In the last installment, we have hopefully built up a computer which will become a media server computer. In the final step, we have to get the software set up so that you can start broadcasting at home. If the computer does indeed have a solid state hard drive as I recommended, then it’s a matter of installing the operating system of choice on to it. While I’m personally using Windows 8, there’s not much wrong with the previous iteration (Windows 7) at the moment. Personal choice aside – Windows 8 has a brand new, rather polarising interface – it does use less processing resources than Windows 7 but given you will most likely be accessing the system from afar, Windows 8 with the new tiled interface might be easier to see and interface with.

In any event, install Windows on to the solid state drive but don’t use it as actual storage. This is what the two paired hard disks are supposed to be for. Once Windows has finished installing, personalising the look and feel of the operating system is obviously up to you. The next part is important for a few reasons. The use of hard drives is used to create a large storage space spanning over multiple disks or automated backup system – so that you don’t lose everything if a disk fails – is entirely up to you. Windows 7 and 8 don’t use the real RAID 5, but have a virtual configuration similar to the it. The relevant guides are here and here to set up the configurations correctly in the two most recent versions of Windows. Mirroring is quite important if you do want a backup of data, otherwise you can meld multiple disks into one giant hard drive.

My recommendation is to go with the configuration that automates data back up. This minimises the chance that hardware failures will cause you to lose data, and with the size and amount of files that you would be storing, it is quite important not to have to go back and recreate it all. Of course, this doesn’t in any mean you should stop doing regular backups of important stuff either.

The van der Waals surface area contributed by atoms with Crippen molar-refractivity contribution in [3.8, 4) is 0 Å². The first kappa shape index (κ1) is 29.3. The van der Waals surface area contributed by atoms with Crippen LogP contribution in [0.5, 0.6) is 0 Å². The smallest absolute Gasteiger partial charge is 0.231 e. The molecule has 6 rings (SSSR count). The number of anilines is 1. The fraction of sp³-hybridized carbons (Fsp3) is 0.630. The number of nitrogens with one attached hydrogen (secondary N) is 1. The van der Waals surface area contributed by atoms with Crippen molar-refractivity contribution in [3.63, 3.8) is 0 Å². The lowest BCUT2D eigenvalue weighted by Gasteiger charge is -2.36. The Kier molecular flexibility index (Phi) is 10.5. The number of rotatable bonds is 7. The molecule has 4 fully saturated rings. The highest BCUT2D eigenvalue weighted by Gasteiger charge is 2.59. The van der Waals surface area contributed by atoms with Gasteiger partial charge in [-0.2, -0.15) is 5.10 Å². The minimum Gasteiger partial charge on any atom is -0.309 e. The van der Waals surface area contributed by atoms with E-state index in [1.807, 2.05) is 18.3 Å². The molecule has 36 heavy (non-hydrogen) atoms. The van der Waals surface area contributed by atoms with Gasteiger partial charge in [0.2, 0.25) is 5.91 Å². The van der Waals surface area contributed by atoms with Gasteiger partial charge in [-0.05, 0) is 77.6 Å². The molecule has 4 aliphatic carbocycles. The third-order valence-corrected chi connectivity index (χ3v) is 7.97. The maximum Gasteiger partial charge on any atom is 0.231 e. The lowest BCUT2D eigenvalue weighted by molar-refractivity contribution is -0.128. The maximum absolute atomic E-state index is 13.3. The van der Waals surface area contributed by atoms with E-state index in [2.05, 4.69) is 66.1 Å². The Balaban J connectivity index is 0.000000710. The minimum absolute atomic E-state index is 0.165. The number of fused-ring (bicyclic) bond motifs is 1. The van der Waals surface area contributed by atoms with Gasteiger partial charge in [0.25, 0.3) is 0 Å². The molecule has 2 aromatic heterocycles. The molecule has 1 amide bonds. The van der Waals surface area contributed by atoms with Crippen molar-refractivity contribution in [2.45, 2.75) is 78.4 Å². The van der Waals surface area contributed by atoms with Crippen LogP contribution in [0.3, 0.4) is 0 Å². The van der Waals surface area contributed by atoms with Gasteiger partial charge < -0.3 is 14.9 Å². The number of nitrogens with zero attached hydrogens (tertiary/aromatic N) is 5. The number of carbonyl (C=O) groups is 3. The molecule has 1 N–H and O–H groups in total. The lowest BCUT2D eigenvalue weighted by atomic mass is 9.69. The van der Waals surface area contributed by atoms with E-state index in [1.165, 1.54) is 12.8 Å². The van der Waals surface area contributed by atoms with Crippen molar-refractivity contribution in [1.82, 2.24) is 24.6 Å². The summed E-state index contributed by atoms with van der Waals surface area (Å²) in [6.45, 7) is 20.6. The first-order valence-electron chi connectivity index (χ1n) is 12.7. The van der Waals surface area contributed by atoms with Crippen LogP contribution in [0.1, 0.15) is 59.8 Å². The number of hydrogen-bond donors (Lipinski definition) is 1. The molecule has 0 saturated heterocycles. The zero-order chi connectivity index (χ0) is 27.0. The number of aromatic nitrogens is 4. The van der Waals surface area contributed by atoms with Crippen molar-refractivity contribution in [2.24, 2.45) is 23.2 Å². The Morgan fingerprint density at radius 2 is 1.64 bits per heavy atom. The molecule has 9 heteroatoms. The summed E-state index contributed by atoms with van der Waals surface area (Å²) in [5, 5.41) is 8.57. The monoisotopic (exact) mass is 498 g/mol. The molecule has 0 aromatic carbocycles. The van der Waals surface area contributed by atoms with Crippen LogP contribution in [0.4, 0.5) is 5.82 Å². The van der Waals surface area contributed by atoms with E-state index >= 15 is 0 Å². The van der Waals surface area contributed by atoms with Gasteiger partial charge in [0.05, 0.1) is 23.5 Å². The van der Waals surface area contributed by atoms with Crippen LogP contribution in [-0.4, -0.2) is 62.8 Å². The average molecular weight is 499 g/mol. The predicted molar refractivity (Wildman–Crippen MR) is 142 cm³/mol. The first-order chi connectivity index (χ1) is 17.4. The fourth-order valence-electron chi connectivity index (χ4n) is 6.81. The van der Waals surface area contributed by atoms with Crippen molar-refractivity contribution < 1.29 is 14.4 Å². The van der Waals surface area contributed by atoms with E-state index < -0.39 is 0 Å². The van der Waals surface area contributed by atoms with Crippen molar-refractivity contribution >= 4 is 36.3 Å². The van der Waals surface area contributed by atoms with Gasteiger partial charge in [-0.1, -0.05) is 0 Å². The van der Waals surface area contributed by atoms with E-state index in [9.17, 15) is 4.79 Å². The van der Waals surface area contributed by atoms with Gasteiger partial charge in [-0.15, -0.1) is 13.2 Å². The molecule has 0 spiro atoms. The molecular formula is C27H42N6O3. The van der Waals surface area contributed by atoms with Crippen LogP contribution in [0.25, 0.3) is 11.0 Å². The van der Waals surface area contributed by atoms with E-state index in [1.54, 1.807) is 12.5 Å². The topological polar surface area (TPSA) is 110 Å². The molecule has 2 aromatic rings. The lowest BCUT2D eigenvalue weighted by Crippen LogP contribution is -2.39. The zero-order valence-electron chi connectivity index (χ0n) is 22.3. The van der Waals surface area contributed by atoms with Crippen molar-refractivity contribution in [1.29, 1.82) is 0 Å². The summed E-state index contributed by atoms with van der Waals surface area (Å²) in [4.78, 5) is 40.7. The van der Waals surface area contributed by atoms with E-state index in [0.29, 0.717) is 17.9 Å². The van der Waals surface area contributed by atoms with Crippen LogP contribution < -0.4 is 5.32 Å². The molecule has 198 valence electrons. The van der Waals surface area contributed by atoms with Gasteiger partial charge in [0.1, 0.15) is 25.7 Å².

Once all the storage mediums are set up, it’s time to start loading data on to it. How you organise folders, is of course completely up to you. My suggestion would be to separate music, movies and television episodes out in some way. It makes it much easier when you begin to add your media to the media software of your choice. I’ve previously recommended Plex, and I’ll stick to it because it’s available for all the major popular platforms, Windows, OSX, Linux, iOS, Android and Windows Phone. It’s easy to configure, it analyses your media for you and can broadcast to any device on the network, or even over the internet if you sign up for an account.

All in all, that concludes my adventures in home theatre. I’m sure there will be new and better ways of doing things into the future. Until that happens, I’ll be sitting down and enjoying the fruits of my labours!

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